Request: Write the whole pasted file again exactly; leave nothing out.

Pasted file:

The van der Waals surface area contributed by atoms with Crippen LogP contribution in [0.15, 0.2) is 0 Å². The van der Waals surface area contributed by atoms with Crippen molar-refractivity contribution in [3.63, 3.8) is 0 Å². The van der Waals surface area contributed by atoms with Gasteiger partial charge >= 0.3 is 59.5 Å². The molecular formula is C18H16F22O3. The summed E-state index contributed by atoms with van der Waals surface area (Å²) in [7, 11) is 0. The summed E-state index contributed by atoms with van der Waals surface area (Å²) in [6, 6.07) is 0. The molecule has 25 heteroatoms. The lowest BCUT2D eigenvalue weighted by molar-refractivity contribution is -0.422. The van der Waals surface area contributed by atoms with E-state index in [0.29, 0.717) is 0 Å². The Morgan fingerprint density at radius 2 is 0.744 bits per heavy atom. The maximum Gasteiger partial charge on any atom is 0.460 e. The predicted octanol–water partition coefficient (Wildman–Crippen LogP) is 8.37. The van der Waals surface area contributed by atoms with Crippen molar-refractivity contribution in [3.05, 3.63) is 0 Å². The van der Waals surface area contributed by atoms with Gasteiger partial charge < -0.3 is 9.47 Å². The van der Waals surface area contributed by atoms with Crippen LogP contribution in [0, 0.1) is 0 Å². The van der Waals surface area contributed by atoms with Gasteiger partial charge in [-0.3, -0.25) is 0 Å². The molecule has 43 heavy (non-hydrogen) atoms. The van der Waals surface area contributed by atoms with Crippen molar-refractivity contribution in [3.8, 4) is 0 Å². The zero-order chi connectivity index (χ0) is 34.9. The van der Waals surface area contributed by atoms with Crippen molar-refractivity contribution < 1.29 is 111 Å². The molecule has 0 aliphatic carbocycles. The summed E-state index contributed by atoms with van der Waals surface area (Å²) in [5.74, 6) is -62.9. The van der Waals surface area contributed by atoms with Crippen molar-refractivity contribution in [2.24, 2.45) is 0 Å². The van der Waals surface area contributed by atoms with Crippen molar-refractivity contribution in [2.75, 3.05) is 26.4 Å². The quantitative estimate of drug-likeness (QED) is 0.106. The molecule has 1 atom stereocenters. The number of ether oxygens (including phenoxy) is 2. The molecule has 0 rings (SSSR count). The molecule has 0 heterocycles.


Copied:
The van der Waals surface area contributed by atoms with Crippen LogP contribution in [0.15, 0.2) is 0 Å². The van der Waals surface area contributed by atoms with Crippen molar-refractivity contribution in [3.63, 3.8) is 0 Å². The van der Waals surface area contributed by atoms with Gasteiger partial charge >= 0.3 is 59.5 Å². The molecular formula is C18H16F22O3. The summed E-state index contributed by atoms with van der Waals surface area (Å²) in [7, 11) is 0. The summed E-state index contributed by atoms with van der Waals surface area (Å²) in [6, 6.07) is 0. The molecule has 25 heteroatoms. The lowest BCUT2D eigenvalue weighted by molar-refractivity contribution is -0.422. The van der Waals surface area contributed by atoms with E-state index in [0.29, 0.717) is 0 Å². The Morgan fingerprint density at radius 2 is 0.744 bits per heavy atom. The maximum Gasteiger partial charge on any atom is 0.460 e. The predicted octanol–water partition coefficient (Wildman–Crippen LogP) is 8.37. The van der Waals surface area contributed by atoms with Crippen molar-refractivity contribution in [3.05, 3.63) is 0 Å². The van der Waals surface area contributed by atoms with Gasteiger partial charge < -0.3 is 9.47 Å². The van der Waals surface area contributed by atoms with Crippen LogP contribution in [0, 0.1) is 0 Å². The van der Waals surface area contributed by atoms with Gasteiger partial charge in [-0.3, -0.25) is 0 Å². The molecule has 43 heavy (non-hydrogen) atoms. The van der Waals surface area contributed by atoms with Crippen molar-refractivity contribution in [3.8, 4) is 0 Å². The zero-order chi connectivity index (χ0) is 34.9. The van der Waals surface area contributed by atoms with Crippen molar-refractivity contribution < 1.29 is 111 Å². The molecule has 0 aliphatic carbocycles. The summed E-state index contributed by atoms with van der Waals surface area (Å²) in [5.74, 6) is -62.9. The van der Waals surface area contributed by atoms with Crippen molar-refractivity contribution in [2.24, 2.45) is 0 Å². The van der Waals surface area contributed by atoms with Crippen molar-refractivity contribution in [2.75, 3.05) is 26.4 Å². The quantitative estimate of drug-likeness (QED) is 0.106. The molecule has 1 atom stereocenters. The number of ether oxygens (including phenoxy) is 2. The molecule has 0 rings (SSSR count). The molecule has 0 heterocycles.